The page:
Natasha Daniels is a child therapist and has worked with young children and their families for over 15 years. Her book, How to Parent Your Anxious Toddler, covers everything parents of an anxious toddler need to know, to help them tackle everyday difficulties and build up their child’s resilience, independence, and coping mechanisms. In this post she shares some advice on helping your child to fight anxious feelings.
Teach your Child How to Fight Anxiety….and be a Super Hero!
Teaching your child how to fight anxiety can start at a very young age. I have worked with children as young as two and three that were able to learn skills on how to face their fears. So, roll up your sleeves and start arming your child with skills to overcome their anxiety. It is never too early to turn your little one into a superhero!
EPISODE 1: DEVELOP YOUR LITTLE SUPERHERO
Set the Battle Ground
Have your child name their worries. Sometimes this will just be Mr. Worry, but you can pick something more specific based on your child’s fears (Mr. Bossy, Mr. Bugs, Mr. Scared, Mr. Sick etc.). Tell them that Mr. Scared likes to boss kids around and make them fearful. Have them create a worthy superhero to fight off Mr. Scared. I like to use the child’s name with Super in front of it (Super John, Super Amber, etc.). Have them draw a picture of Mr. Scared and of their superhero. Prompt them to make the superhero look like them in some way.
Dress the Superhero
Children love dress up and there is something transforming when one is dressed as a superhero. Have your child pick out a superhero costume that they can wear when they are a fighting Mr. Scared. A cape and a mask are always good places to start. If they have a particular superhero that they love – have them dress up as that instead.
Give them the back story
Set the stage for your child by giving them their superhero story. Incorporate your child’s fears into the story. Their story might go something like:
There once was a mean, bossy guy named Mr. Scared. Mr. Scared liked to go around bullying kids and making them feel scared. Every time Mr. Scared was able to make a kid feel scared, he would grow bigger. Super John wasn’t going to let Mr. Scared grow any bigger! When Mr. Scared started telling him to be scared of the dark, Super John didn’t listen to him! He knew he could turn on the lights.
Put on Your Game Face
In my house we have a “Brave Face” pose. Whenever anyone is scared to do something – we say, “Brave face!” and we all put our heads up high and proud. Sometimes duck lips are included. Sometimes it is a full superhero pose – arms on hips, chest pushed out. It is a nice way to empower each other and it encourages us to fight through our fears. At the very least, it lightens the mood and makes us all laugh.
EPISODE 2: SEND YOUR SUPERHERO OUT TO BATTLE
Verbally encourage your superhero
Having your child dressed and feeling empowered is only half the battle. Now they will need actual experiences to challenge and fight Mr. Scared. You want to encourage your child’s independence by giving them the least amount of assistance they need during these challenges. First start by giving them verbal support. You can say things like, “Don’t let Mr. Scared win this battle! Where is Super John? Do you need to get your cape on? Show me the Brave face!!”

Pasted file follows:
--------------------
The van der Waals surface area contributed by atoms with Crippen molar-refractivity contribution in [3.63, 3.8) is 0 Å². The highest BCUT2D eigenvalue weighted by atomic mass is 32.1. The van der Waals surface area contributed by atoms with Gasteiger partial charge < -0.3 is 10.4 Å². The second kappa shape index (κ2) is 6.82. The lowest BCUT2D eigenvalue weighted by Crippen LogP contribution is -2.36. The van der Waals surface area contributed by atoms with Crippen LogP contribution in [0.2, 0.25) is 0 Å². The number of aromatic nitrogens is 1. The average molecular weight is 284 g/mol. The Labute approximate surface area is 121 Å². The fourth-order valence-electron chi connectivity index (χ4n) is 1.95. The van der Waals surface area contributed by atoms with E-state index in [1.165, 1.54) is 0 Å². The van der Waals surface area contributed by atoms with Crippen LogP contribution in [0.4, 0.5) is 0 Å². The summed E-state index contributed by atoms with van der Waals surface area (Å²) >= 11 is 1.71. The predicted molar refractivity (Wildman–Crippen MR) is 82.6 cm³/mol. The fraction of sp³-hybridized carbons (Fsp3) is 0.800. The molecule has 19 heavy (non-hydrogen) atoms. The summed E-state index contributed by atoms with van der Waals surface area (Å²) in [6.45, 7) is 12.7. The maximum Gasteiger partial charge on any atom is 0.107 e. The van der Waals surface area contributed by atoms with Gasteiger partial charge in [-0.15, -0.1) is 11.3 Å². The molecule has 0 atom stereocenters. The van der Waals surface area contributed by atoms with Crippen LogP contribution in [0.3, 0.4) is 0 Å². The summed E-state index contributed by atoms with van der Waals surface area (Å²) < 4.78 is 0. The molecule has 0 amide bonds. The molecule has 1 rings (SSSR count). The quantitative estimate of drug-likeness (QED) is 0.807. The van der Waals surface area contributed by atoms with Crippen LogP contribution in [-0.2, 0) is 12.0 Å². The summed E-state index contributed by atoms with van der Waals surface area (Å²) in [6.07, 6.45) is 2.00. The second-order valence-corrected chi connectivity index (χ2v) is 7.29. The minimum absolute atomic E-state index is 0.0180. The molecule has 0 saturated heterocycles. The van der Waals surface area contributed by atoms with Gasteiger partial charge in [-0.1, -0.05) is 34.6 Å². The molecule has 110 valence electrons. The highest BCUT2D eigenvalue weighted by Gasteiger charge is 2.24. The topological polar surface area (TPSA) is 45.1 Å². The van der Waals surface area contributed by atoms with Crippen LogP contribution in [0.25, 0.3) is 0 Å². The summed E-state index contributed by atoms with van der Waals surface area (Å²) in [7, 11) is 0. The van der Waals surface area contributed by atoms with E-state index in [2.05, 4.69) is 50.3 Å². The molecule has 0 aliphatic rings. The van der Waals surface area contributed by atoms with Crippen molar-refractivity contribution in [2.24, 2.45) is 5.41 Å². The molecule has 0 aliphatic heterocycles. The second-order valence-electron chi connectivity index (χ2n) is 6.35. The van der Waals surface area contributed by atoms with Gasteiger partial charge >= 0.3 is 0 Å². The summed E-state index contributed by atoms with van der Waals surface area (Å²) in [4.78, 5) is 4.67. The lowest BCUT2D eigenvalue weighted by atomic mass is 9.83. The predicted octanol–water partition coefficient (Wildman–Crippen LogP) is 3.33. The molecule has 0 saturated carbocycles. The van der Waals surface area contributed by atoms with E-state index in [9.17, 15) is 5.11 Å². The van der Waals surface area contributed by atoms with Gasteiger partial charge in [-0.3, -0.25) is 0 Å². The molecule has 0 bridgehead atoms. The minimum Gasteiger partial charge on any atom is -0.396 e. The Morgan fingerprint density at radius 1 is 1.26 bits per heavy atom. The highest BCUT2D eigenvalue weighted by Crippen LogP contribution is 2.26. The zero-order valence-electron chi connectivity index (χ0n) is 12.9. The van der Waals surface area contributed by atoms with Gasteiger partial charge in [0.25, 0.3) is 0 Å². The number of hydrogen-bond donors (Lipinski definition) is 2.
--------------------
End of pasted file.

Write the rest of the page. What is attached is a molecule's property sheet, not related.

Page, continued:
Give suggestions to your superhero
Give your superhero some suggestions. You can say, “I know it seems dark upstairs, but there is a light switch right there you can turn on.” Or another suggestion might be something like, “We can sing together as you go upstairs so you know I am still right here.”
Offer limited support to your superhero
When your superhero is lacking
some any superpowers – it may be time to call in for back up. The main goal is for your child to feel success, so if you have come to the conclusion that Mr. Scared is definitely going to win the battle, get your kiddo’s back! Offer the least amount of intervention as possible. This might be turning the light on for them or walking half way up the stairs with them. Always premise your assistance with something like, “Okay Super John I will make you a deal. I will turn on the light for you if you do the rest” or “I will go up the first flight of stairs, if you go up the rest.” Getting your child to agree on a plan makes it more likely that they will stick with it…sometimes. If that doesn’t work – pleading helps – “Don’t let Mr. Scared win! I know you can beat him!”
Okay, if all else fails, bribe your superhero!
I know that if someone told me to jump off a high dive there would very little that anyone could say to get me to do it. However, if the price was right – I might be encouraged to face my fears and try to do it. When all else fails offer a “challenge prize.” I will often have families set up a “challenge treasure box” that is filled with dollar store toys and prizes. When your child is faced with a particularly hard challenge, you can offer a challenge prize if they try to do it. You want your child to push themselves just slightly out of their comfort zone. If they are able to do this, but don’t fully complete the challenge you can say, “You were amazing! I know that was scary for you, but you went ahead anyway and tried to do it! You get a challenge prize for being so brave!”
Children don’t turn into superheroes overnight, but if you don’t give your child the skills to fight their fears, they have lost the battle before it has even begun.
This post was originally published on Natasha’s blog: http://www.anxioustoddlers.com/